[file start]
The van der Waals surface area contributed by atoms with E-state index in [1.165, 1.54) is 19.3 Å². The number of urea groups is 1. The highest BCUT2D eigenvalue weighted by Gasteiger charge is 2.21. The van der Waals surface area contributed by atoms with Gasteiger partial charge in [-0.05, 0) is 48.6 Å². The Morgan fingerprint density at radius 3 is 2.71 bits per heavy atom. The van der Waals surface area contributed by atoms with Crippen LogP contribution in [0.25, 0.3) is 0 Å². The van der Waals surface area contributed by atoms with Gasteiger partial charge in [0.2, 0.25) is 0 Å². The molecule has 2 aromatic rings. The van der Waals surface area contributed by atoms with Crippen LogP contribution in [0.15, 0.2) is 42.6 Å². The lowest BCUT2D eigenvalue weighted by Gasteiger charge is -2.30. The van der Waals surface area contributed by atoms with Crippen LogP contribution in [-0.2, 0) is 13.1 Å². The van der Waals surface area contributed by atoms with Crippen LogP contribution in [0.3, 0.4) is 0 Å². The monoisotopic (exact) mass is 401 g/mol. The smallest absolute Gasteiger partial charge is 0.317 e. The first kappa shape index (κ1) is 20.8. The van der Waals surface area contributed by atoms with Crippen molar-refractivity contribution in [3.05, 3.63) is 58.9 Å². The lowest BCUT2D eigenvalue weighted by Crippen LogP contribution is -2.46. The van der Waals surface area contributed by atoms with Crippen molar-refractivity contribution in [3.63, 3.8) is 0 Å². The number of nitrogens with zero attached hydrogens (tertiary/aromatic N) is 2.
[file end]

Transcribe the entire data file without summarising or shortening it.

The van der Waals surface area contributed by atoms with E-state index in [1.165, 1.54) is 19.3 Å². The number of urea groups is 1. The highest BCUT2D eigenvalue weighted by Gasteiger charge is 2.21. The van der Waals surface area contributed by atoms with Gasteiger partial charge in [-0.05, 0) is 48.6 Å². The Morgan fingerprint density at radius 3 is 2.71 bits per heavy atom. The van der Waals surface area contributed by atoms with Crippen LogP contribution in [0.25, 0.3) is 0 Å². The van der Waals surface area contributed by atoms with Gasteiger partial charge in [0.2, 0.25) is 0 Å². The molecule has 2 aromatic rings. The van der Waals surface area contributed by atoms with Crippen LogP contribution in [0.15, 0.2) is 42.6 Å². The lowest BCUT2D eigenvalue weighted by Gasteiger charge is -2.30. The van der Waals surface area contributed by atoms with Crippen LogP contribution in [-0.2, 0) is 13.1 Å². The van der Waals surface area contributed by atoms with Crippen LogP contribution in [0.3, 0.4) is 0 Å². The monoisotopic (exact) mass is 401 g/mol. The smallest absolute Gasteiger partial charge is 0.317 e. The first kappa shape index (κ1) is 20.8. The van der Waals surface area contributed by atoms with Crippen molar-refractivity contribution in [3.05, 3.63) is 58.9 Å². The lowest BCUT2D eigenvalue weighted by Crippen LogP contribution is -2.46. The van der Waals surface area contributed by atoms with Crippen molar-refractivity contribution in [3.63, 3.8) is 0 Å². The number of nitrogens with zero attached hydrogens (tertiary/aromatic N) is 2.